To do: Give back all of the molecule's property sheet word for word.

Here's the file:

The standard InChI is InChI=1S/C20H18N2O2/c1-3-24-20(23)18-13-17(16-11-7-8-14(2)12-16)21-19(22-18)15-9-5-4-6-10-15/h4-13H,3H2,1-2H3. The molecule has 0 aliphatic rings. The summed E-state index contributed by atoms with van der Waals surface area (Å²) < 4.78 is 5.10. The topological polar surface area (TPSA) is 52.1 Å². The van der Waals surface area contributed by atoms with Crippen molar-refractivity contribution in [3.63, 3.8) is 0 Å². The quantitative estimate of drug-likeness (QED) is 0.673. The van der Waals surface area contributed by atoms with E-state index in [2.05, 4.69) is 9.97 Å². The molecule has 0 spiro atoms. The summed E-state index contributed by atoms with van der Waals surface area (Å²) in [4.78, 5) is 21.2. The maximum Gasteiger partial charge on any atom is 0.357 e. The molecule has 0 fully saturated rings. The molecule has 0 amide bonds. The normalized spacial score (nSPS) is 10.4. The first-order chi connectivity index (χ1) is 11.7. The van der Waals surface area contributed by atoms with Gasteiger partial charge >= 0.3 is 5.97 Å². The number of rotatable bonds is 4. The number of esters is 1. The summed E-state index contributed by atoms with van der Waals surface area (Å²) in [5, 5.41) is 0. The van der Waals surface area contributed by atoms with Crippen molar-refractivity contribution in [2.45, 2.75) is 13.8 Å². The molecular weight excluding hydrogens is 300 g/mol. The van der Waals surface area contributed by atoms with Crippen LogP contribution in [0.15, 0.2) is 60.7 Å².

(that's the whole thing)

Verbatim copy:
The standard InChI is InChI=1S/C20H18N2O2/c1-3-24-20(23)18-13-17(16-11-7-8-14(2)12-16)21-19(22-18)15-9-5-4-6-10-15/h4-13H,3H2,1-2H3. The molecule has 0 aliphatic rings. The summed E-state index contributed by atoms with van der Waals surface area (Å²) < 4.78 is 5.10. The topological polar surface area (TPSA) is 52.1 Å². The van der Waals surface area contributed by atoms with Crippen molar-refractivity contribution in [3.63, 3.8) is 0 Å². The quantitative estimate of drug-likeness (QED) is 0.673. The van der Waals surface area contributed by atoms with E-state index in [2.05, 4.69) is 9.97 Å². The molecule has 0 spiro atoms. The summed E-state index contributed by atoms with van der Waals surface area (Å²) in [4.78, 5) is 21.2. The maximum Gasteiger partial charge on any atom is 0.357 e. The molecule has 0 fully saturated rings. The molecule has 0 amide bonds. The normalized spacial score (nSPS) is 10.4. The first-order chi connectivity index (χ1) is 11.7. The van der Waals surface area contributed by atoms with Gasteiger partial charge >= 0.3 is 5.97 Å². The number of rotatable bonds is 4. The number of esters is 1. The summed E-state index contributed by atoms with van der Waals surface area (Å²) in [5, 5.41) is 0. The van der Waals surface area contributed by atoms with Crippen molar-refractivity contribution in [2.45, 2.75) is 13.8 Å². The molecular weight excluding hydrogens is 300 g/mol. The van der Waals surface area contributed by atoms with Crippen LogP contribution in [0.15, 0.2) is 60.7 Å².